I just purchased my plane ticket to Atlanta, Georgia to attend DragonCon Labor Day weekend. This will be my second time attending DragonCon and my fifth con. I had an amazing time in 2008 with my baby sister, Cathy. I wish she were coming, too. I'll be meeting up with several girlfriends, and I’m really looking forward to spending the weekend with them and listening to panels, acquiring autographs and photos from some of my favorite actors, and attending writing workshops. I’m having a serious fangirl moment because I discovered Bruce Boxleitner and Adam Baldwin are supposed to be there. Squeal!! The only question I have is—when did I become a groupie?
Last weekend my family, my parents, my aunt and uncle and two of my cousins traveled to Victoria, B.C, Canada. I had always enjoyed Victoria and the warmth and charm the city presented; however, I feel the city has lost some of it's charm and has become too modernized, too touristy, and too expensive.
We drove to Port Angles, parked the van in the overnight parking lot, and boarded the Coho Ferry, a private ferry line taking passengers and vehicles from Port Angles, Washington to Victoria, B.C. I had already checked online regarding prices, and shelled out $17.50 per person, each way. (Except Joey who was free, because he is under the age of 11). There are no student rates, nor senior rates.
After a 90-minute ferry ride and a quick trip through immigration and customs, we stepped out of the terminal and walked to the bus stop. By the way, all Americans over the age of 16 are now required to present a passport to enter and leave Canada. Those under 16 need to present a birth certificate. We boarded a bus ($2.50 fare ) and rode to our motel about 20 blocks away. Of course, the motel was at a premium with it being summer. We stayed at a Super 8. Can't complain too much--although the rooms were a bit on the small size and we had to share two double beds with our two older boys (the youngest stayed in his grandparents room), the price included free breakfast, and the staff was helpful, stored our luggage in a locked room after we had checked out, and also called us a cab.
all Our first afternoon was spent just walking around downtown, enjoying the waterfront and a quick tour of the old Empress Hotel. I had stepped outside to take a picture of the front entrance of the hotel and got caught in a deluge--becoming drenched in less then five minutes and I was only 50 feet from the hotel.
Once upon a time, I thought the city had more character, the hanging flower baskets still hung from the lamp posts and horse drawn carriages still prance down the streets, but it was rare to see a double-decker bus. In addition, I used to think it was like visiting Europe without having to take a long flight over the Atlantic, but I feel Victoria has just become too commercialized and not as clean as I once remembered. Maybe it was the grey skies and the rain.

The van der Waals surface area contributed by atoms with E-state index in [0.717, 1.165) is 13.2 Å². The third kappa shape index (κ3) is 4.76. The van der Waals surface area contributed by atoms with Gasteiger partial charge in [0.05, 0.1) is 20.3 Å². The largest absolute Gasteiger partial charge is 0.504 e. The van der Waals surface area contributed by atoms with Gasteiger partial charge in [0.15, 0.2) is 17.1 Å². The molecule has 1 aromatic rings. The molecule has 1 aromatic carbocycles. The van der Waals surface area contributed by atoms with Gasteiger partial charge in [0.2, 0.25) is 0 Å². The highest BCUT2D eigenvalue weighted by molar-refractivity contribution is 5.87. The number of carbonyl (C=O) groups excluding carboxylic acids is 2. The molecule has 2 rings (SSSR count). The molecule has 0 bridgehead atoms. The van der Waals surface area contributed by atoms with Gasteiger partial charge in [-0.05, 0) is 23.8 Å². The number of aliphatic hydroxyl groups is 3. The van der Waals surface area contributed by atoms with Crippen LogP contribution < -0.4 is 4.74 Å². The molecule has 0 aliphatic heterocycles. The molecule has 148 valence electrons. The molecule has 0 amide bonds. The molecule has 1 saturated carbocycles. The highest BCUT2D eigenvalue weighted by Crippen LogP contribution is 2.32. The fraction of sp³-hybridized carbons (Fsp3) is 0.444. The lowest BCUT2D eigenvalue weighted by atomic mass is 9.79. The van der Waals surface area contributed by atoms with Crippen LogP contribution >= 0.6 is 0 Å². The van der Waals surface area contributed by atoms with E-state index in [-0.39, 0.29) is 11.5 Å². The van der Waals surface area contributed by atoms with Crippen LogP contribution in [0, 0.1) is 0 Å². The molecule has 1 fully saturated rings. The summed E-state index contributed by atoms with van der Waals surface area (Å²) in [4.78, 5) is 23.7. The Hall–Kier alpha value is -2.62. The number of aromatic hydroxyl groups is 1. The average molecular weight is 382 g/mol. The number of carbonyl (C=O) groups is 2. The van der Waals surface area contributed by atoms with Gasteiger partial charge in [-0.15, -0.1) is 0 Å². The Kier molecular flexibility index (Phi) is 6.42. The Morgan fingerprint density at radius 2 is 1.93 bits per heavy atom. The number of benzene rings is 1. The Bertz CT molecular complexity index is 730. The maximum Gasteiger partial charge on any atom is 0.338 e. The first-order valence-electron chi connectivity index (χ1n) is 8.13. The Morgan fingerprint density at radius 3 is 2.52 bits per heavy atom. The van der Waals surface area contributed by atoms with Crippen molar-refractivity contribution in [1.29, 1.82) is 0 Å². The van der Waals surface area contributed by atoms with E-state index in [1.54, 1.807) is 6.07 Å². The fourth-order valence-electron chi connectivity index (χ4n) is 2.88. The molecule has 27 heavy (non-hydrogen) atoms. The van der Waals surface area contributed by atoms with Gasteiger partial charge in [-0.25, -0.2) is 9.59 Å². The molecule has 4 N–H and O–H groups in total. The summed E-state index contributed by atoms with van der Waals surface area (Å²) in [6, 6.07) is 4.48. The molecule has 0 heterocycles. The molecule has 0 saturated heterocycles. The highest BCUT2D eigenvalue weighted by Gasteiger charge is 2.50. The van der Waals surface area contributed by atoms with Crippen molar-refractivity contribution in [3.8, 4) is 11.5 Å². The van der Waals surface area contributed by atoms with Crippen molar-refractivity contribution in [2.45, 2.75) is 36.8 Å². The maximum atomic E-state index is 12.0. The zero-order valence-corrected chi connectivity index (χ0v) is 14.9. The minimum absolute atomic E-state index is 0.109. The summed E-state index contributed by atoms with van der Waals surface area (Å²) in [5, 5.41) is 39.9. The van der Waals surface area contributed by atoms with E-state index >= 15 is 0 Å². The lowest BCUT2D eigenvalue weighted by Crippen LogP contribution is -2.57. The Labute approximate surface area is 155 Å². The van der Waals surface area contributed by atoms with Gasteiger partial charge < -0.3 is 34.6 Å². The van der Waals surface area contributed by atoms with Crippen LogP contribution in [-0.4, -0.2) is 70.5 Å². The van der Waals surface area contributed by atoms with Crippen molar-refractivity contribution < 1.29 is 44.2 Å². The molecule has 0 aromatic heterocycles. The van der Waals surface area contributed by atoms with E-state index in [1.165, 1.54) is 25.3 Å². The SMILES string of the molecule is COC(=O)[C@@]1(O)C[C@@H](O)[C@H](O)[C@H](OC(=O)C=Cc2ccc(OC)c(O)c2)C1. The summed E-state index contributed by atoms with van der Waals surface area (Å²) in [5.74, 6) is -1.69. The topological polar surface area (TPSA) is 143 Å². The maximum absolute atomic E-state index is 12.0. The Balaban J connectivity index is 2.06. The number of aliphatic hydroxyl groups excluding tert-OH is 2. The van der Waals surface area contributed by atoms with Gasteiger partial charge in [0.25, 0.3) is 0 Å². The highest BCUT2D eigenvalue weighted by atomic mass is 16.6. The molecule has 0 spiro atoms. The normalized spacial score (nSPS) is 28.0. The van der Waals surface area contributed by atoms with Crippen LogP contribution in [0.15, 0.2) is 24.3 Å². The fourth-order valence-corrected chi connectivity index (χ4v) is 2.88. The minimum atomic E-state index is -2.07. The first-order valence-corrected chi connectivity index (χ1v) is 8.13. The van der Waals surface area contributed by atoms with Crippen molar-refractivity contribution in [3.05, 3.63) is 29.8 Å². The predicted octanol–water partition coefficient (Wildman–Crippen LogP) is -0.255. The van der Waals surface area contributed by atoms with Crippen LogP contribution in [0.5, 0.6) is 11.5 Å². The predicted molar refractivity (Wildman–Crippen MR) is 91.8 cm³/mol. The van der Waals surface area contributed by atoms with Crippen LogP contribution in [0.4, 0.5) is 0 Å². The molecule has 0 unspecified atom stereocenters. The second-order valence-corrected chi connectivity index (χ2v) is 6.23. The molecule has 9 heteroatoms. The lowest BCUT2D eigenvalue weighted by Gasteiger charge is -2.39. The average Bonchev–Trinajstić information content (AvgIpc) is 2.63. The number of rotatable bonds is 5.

After we did a little window shopping, we then stopped for dinner. Half the group went to a French Bistro, while the other half went to the Old Spaghetti Factory. We didn't think the boys would have cared for the French Bistro. After dinner, we took the bus back to the motel and went to bed.
The next morning, we all ate breakfast in the lobby of the motel and after we checked out, boarded another bus for Butchart Gardens. The gardens were still as beautiful as I remember from my youth and I really enjoyed the Rose Gardens and Sunken Gardens. I think even the boys appreciated the brilliant colors and water displays. I know Joey's favorite part of the park was the Ross Fountain. My only complaint is the high cost of the summer rate for gate admission--$29 dollars for adults, $14.50 for youth and $3.00 for children, plus tax. Then the youngest wanted to ride the carousel which was another $2.00. We had lunch at the Blue Poppy Restaurant and visited the gift shop. I'm sorry the weather had not been better the day before and we missed the firework show--because Butchard Gardens puts on an amazing firework display in the summer. I'm sure the boys would have loved it.
After lunch, the group split again, and half went to the Butterfly Gardens, while Ed and I took the boys downtown to see the Undersea Gardens. I admit it was interesting seeing the variety of marine life and watching the diver bring out the Wolf Eels and Giant Pacific Octopus, nevertheless the water is very murky and hard to see through the viewing windows. I would skip this one, not worth the cost or time.
Next, we waited in line at the ferry terminal before going through immigration and customs again and boarding the ferry for our journey home. Had a great visit with my aunt and uncle and cousins. I don't see them very often, so it was good catching up with them. However, I'm not sure if I will make it to Victoria, B.C. again, anytime soon. Not as a family get-away anyway.
This has been a week full of anger, frustration, and lots of drama. The kind of week where most people would want to pack up their bags and run away from it all. Unfortunately, I have let the drama get the best of me. However, I know running never solves anything.